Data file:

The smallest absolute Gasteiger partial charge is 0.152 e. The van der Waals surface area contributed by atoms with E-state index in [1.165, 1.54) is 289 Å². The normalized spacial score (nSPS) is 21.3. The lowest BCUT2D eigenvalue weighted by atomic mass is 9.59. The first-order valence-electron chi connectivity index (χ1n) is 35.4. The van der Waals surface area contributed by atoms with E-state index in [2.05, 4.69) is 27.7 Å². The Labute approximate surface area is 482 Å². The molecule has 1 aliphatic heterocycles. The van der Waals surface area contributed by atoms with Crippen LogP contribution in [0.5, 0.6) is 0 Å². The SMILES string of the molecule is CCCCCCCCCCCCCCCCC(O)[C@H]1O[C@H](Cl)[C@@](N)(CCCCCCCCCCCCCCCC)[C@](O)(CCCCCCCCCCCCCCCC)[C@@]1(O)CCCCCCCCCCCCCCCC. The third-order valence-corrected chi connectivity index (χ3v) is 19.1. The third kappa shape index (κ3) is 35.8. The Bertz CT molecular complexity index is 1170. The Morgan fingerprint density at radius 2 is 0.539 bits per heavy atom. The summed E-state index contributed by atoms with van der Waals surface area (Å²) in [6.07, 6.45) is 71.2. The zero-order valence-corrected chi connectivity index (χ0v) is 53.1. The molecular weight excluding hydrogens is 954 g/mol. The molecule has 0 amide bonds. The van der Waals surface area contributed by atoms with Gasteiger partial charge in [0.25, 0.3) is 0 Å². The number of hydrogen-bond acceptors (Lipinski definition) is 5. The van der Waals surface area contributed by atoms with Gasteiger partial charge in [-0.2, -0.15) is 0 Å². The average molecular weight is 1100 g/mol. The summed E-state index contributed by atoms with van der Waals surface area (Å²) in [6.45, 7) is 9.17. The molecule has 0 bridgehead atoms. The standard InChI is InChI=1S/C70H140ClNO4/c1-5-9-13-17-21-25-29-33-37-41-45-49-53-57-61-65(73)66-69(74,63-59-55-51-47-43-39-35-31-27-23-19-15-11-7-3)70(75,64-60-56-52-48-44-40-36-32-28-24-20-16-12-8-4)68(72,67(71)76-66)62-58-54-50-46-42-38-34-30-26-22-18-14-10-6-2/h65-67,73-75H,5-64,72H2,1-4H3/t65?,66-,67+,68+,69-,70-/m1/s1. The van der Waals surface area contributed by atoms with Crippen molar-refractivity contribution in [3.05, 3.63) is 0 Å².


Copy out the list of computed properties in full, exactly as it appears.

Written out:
The smallest absolute Gasteiger partial charge is 0.152 e. The van der Waals surface area contributed by atoms with E-state index in [1.165, 1.54) is 289 Å². The normalized spacial score (nSPS) is 21.3. The lowest BCUT2D eigenvalue weighted by atomic mass is 9.59. The first-order valence-electron chi connectivity index (χ1n) is 35.4. The van der Waals surface area contributed by atoms with E-state index in [2.05, 4.69) is 27.7 Å². The Labute approximate surface area is 482 Å². The molecule has 1 aliphatic heterocycles. The van der Waals surface area contributed by atoms with Crippen LogP contribution in [0.5, 0.6) is 0 Å². The SMILES string of the molecule is CCCCCCCCCCCCCCCCC(O)[C@H]1O[C@H](Cl)[C@@](N)(CCCCCCCCCCCCCCCC)[C@](O)(CCCCCCCCCCCCCCCC)[C@@]1(O)CCCCCCCCCCCCCCCC. The third-order valence-corrected chi connectivity index (χ3v) is 19.1. The third kappa shape index (κ3) is 35.8. The Bertz CT molecular complexity index is 1170. The Morgan fingerprint density at radius 2 is 0.539 bits per heavy atom. The summed E-state index contributed by atoms with van der Waals surface area (Å²) in [6.07, 6.45) is 71.2. The zero-order valence-corrected chi connectivity index (χ0v) is 53.1. The molecular weight excluding hydrogens is 954 g/mol. The molecule has 0 amide bonds. The van der Waals surface area contributed by atoms with Gasteiger partial charge in [0.25, 0.3) is 0 Å². The number of hydrogen-bond acceptors (Lipinski definition) is 5. The van der Waals surface area contributed by atoms with Gasteiger partial charge in [-0.2, -0.15) is 0 Å². The average molecular weight is 1100 g/mol. The summed E-state index contributed by atoms with van der Waals surface area (Å²) in [6.45, 7) is 9.17. The molecule has 0 bridgehead atoms. The standard InChI is InChI=1S/C70H140ClNO4/c1-5-9-13-17-21-25-29-33-37-41-45-49-53-57-61-65(73)66-69(74,63-59-55-51-47-43-39-35-31-27-23-19-15-11-7-3)70(75,64-60-56-52-48-44-40-36-32-28-24-20-16-12-8-4)68(72,67(71)76-66)62-58-54-50-46-42-38-34-30-26-22-18-14-10-6-2/h65-67,73-75H,5-64,72H2,1-4H3/t65?,66-,67+,68+,69-,70-/m1/s1. The van der Waals surface area contributed by atoms with Crippen molar-refractivity contribution in [3.05, 3.63) is 0 Å².